Jordan Peterson’s Biblical Series III
In May 2017 Dr. Jordan B. Peterson began his 12-part lecture series on the Psychological Significance of the Biblical Stories. With this lecture series he aims to try to better understand and learn about the stories, and the continual impact they have had on civilization.
You can view the transcript of his video here
In May 2017, Dr. Jordan B. Peterson began his 12-part lecture series on the Psychological Significance of the Biblical Stories. With this lecture series, he aims to try to better understand and learn about the stories, and the continual impact they have had on civilization. This is part 3 of that series. In this particular lecture, Dr. Peterson wraps the stories within Genesis I, he also continues to discuss the notion of a God as an abstracted ideal, as well as the hierarchy of authority.
Peterson begins the third segment of his lecture series, titled Biblical Series III: God and the Hierarchy of Authority, by continuing his discussion on the psychological significance of the idea of God. The hypothesis which he has been developing throughout these lectures is that; “The Trinitarian idea is the earliest emergence, in the image, of the idea that there has to be an underlying cognitive structure that gives rise to consciousness, as well as consciousness itself.” What he is suggesting with this hypothesis is that the idea of God as the Father is something akin to the notion of the a priori structure, which gave rise to consciousness. This structure is inherently ingrained in our psyche, and it is needed to make sense of the world.
Peterson compares this to the argument that Immanuel Kant put forward against the notion that all of the information we acquire during our lifetime is simply a consequence of “incoming sense data.” Meaning that everything that we know about ourselves and the world around us is based on the information our senses provide us with. Kant’s argument to that was that “you can’t make sense of sense data without a prior structure. You can’t extract from sense data the structure that enables you to make sense of sense data.” What he is saying is, your senses alone wouldn’t be able to equip you with the foundation to build any cognitive structure which would enable you to interpret the world, because it is that structure itself which provides you with the ability to make sense of the information your senses put forward.
Another aspect of that a priori structure is heavily based on perception. Peterson uses the complications engineers have had with developing AI, and autonomous robots, to further explain the difficulties in understanding perception. The issue with AI is that it turned out you have to have an actual body before you can see and think. This is because “the act of seeing is the act of mapping the patterns of the world onto the patterns of the body.” the example Peterson gives is that your eyes map right onto your spinal cord, and your emotional system.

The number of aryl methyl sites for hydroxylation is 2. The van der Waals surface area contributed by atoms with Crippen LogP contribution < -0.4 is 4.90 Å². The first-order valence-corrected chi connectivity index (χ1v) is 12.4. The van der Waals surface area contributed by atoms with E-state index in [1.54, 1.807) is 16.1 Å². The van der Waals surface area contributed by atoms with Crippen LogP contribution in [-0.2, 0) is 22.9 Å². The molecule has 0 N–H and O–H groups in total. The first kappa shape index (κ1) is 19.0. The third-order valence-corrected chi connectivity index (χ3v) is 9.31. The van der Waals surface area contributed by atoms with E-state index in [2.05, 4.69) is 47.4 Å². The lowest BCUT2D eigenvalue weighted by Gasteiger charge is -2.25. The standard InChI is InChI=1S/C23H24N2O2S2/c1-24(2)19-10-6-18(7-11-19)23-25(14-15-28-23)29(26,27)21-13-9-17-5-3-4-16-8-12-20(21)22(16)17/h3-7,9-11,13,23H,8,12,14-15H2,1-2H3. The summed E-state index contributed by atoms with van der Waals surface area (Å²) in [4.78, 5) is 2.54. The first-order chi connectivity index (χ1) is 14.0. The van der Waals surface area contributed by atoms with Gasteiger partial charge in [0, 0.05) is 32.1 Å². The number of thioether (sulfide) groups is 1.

Rodney Brooks, the robotics engineer who created the Roomba, was one of the first people to stress that to have a machine which can perceive well well enough to work in the world, you had to give it a body and the perception would have to be built from the body up. This is because attitude is very tightly tied to action.
Another hypothesis Peterson puts forth in this lecture is, “I think the idea of God the Father is something like the birth of the idea that there has to be an internal structure, out of which consciousness itself rises, that gives form to things.” In layman terms, the ideas which are represented in the concept of God the Father are among the first notions humankind had of any sort of structure which gives order to the world, and birth to consciousness. And that underlying structure has this complex quasi-patriarchal nature, partly because it’s a reflection of the social fabric. Then that structure uses consciousness, mainly in the form of truthful language, to “produce the world in a manner that’s good.”
Frans De Waal, biologist and primatologist who is known for the work he has done on the behavior and social intelligence of primates, noticed when working with chimpanzees that weren’t the ruthless and barbaric chimp who ruled with success. That chimp would be taken down the second it showed any signs of weakness. Instead, it was the chimp who was reciprocal in the interactions and relations with its fellow primates who had a stable rule.
Peterson uses this example to make his point that the attributes which can be prescribed for dominance in a “male competence hierarchy” is not predicated on something as simple as the brute power. Peterson remarks that he believes the idea that male hierarchies are fundamentally predicated on power, in a law-abiding society, is absurd. On the contrary, people who are in positions of authority are usually just as confined by ethical responsibility as people on other levels of the hierarchy, sometimes even more so. This is made apparent when you observe a manager’s relationship with their subordinates. Generally, you’ll find the people under them more stressed than the managers.
This is due, in part, to the fact that the higher up in a hierarchy someone is, the larger the group of people they become responsible. And the higher up you are, the less stable your standing becomes, because you’re subject to more criticism and scrutiny. On the other hand, we know because of evolutionary sexual selection, that an individual at the top of any particularly hierarchy is much likelier to be able to reproduce successfully than anyone at the bottom. “So you’ve got two factors that are driving human sexual selection across vast stretches of evolutionary time. One is the election of me, by men, to positions where they’re much more likely to reproduce. The second is the tendency of women to peel off the top of the male dominance hierarchy.”